As an artist myself I can definitely relate. With that being said, what are some things you do to relieve stress and feel more grounded in your life?
First off, it took me a while to even realize I needed to have some release. To realize I was in these dark places at times. Fans reach out to me to ask about this and I try my hardest to respond to them with my personal advice. I try my hardest to go outside, be with other people, and get out of my head and be present. I recently bought a camera and that helps a lot because taking pictures forces me to be outside of my own mind. I didn’t always want to be in a club, so outside is my freedom a lot of the time.
Now that Awake is out, what’s the biggest change you have seen in yourself as an artist since your previous album Run?
As an artist, you are always growing, always changing, and always experiencing an evolution if you allow there to be. For me, the biggest risk I took on this album was to work with others to get help. Fixing top-lines, elevating some vocals, just the little things that really make a track pop.
So learning from another person’s workflow and how they do things really helped?
Oh yes. I worked with Joel Little, who is an amazing producer. He’s worked with Lorde, Khalid and so many other great artists. He really took a backseat in the process but at the same time made me realize so much. I learned so much new stuff about songwriting and song structure. Growing as an artist is like growing as a person. As you grow, you mature and realize you have to look at things differently. You learn so much about yourself. When I finished this record I was like “Fuck I feel like a different person!”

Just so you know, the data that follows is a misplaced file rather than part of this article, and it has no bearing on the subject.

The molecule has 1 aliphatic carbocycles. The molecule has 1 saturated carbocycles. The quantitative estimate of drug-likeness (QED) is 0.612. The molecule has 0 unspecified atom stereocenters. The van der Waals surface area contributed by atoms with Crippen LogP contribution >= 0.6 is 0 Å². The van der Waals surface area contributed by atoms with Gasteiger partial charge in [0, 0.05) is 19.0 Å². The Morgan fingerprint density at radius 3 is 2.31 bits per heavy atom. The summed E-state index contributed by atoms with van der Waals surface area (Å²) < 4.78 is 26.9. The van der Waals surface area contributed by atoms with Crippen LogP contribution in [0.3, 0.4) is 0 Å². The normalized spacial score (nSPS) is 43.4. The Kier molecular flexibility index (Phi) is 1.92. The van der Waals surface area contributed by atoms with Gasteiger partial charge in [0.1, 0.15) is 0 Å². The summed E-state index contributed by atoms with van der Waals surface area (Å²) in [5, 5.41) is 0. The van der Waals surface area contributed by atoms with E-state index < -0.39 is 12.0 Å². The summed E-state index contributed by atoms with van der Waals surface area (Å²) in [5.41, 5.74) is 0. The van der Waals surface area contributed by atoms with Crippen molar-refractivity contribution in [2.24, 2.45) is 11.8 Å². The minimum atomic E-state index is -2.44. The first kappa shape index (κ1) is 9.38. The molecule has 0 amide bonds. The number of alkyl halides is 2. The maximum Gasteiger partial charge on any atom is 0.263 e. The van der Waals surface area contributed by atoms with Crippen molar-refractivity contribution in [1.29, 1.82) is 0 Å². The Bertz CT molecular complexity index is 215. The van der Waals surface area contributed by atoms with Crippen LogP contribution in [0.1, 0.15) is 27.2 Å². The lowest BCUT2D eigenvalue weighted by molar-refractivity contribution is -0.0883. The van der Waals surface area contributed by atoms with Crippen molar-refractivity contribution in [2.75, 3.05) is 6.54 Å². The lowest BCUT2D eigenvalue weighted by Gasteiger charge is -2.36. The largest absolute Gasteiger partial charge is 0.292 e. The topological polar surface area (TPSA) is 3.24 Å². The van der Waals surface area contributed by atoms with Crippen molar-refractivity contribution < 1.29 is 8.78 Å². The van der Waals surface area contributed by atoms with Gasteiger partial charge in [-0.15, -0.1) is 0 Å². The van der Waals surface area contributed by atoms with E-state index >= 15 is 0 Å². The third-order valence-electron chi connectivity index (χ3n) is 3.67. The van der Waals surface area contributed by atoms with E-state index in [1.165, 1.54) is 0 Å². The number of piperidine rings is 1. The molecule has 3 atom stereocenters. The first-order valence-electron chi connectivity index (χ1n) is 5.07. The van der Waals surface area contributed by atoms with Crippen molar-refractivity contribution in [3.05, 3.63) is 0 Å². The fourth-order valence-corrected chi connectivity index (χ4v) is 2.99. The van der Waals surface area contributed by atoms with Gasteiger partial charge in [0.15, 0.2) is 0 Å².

It seems like a process most fans can appreciate. You can see the growth on a personal and artistic level. I’m sure it was a long and hard process.
Man, I almost gave up about ten times during this album. I had such a problem with ‘Church.’ I was really trying to fight the pop element of the track and it just wasn’t working. I actually wrote the track on Instagram when I started doing live feeds for my fans, it was wild. The A&R from my label mixed it for me. Just another wild story from this whole album process.
From curating your own festivals to dropping two studio albums, you’ve accomplished so much over the past few years. What’s something you haven’t done that you want to do? What’s the next goal for Alison Wonderland?
I don’t want to tell you that. But if I get it, I’ll tell you. I have something big planned.
I’m holding you to that!
When you’re touring, what can’t you leave home without?
Oh man. Can I tell you like everything?
Absolutely, we want to hear it all.
Okay, this is literally everything. My laptop, USB’s, headphones, passport, five pairs of high socks, three oversized t-shirts, platforms, overalls, a tracksuit, and dry shampoo. Basically that. I have a thing for cool long t-shirts. It’s how I feel comfortable on stage. For me, I just wanna be as present as the crowd and give it my all.
Any last words for your fans?
YES. I wanna say thank you to you, Run The Trap, and all of my fans. This is a real thing, when times are tough in my own head, hearing what you guys have to say support drives me. If it wasn’t for all of you I wouldn’t be doing this. I just have all the time for you guys. I love you!